Beyond pharmas’ overwhelming interest in embracing HTML5-based tablets, what makes the phenomenon even more interesting is that most pharmas with plans to adopt these devices are planning to purchase the iPad, with little current interest in seriously evaluating competing devices from other vendors. Based on interviews recently conducted with more than 20 pharmaceutical companies regarding CRM and SFA planned investment, all stated they believe Apple will remain the lead innovator in the space and that deploying SFA on the iPad (rather than a competing tablet device) is safer long term because it will help ensure they keep up with the latest technology developments and innovations. Only 3 of 20 companies mentioned they planned to spend any significant time reviewing competing solutions.

Conclusion
Looking ahead, the verdict is that pharma is moving toward wide-scale deployment of HTML5-based tablet devices. Historically, Apple has had little presence in pharma, with the exception of iPhones in the ePRO space, but even that is a fairly recent development. With the skyrocketing adoption of iPads in pharma sales and marketing, Apple is now perfectly positioned to not only break into the sales and marketing side of the pharmaceutical industry but is likely to quickly become a dominant hardware vendor in the space.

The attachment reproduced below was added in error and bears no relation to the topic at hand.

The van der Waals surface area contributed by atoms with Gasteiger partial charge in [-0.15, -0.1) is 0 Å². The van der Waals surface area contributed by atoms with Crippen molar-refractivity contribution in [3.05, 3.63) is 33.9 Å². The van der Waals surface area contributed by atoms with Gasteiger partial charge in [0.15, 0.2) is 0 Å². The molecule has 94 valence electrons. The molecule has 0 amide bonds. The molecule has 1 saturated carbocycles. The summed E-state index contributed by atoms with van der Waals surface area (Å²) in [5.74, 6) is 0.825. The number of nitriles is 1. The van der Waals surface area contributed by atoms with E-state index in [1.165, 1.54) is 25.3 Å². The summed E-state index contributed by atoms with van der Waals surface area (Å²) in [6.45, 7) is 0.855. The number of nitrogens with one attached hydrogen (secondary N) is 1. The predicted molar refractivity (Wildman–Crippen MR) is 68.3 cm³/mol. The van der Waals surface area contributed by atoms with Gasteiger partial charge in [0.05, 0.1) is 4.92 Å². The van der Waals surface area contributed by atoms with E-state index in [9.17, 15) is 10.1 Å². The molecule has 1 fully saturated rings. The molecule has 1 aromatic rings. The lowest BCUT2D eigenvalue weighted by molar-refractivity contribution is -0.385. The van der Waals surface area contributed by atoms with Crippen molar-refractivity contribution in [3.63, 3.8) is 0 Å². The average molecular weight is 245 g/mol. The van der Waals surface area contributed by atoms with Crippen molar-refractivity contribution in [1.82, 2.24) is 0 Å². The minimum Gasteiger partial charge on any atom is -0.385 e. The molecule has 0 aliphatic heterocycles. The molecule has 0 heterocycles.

S.O.S. Enterprise 2.0 needed!

We’ve been in the corporate world quite some time to see a thing or two about mismanagement, a misfit in culture and the lack of listening to employees by higher management. We always thought that we were the only one struggling with these issues, that we were just running out of luck. A bit naive, may be. But I guess also wishful thinking. There must be companies who just get it. Three years further down the road we know differently. In most companies something is going on. Wrong people on the best places (or best people on the wrong places), a huge gap between management and the real world, no sense of purpose other than empty shareholder value statements, and for sure no effective collaboration between employees, wanting to deliver the best of the best. It happens everywhere, and it seems the larger the organization, the bigger the misfit between the reality of the customer and the dream world of the shareholder value. Leading companies based on bonuses and other external -mostly financial- motivators has been proven to be ineffective a long time ago, as perfectly described in Pink’s Drive.

I might be exaggerating here a bit, or sounding pessimistic, so don’t feel insulted if your company has none of the issues above. Lucky for you. But for those of you who recognize a few of these shortcomings, read on.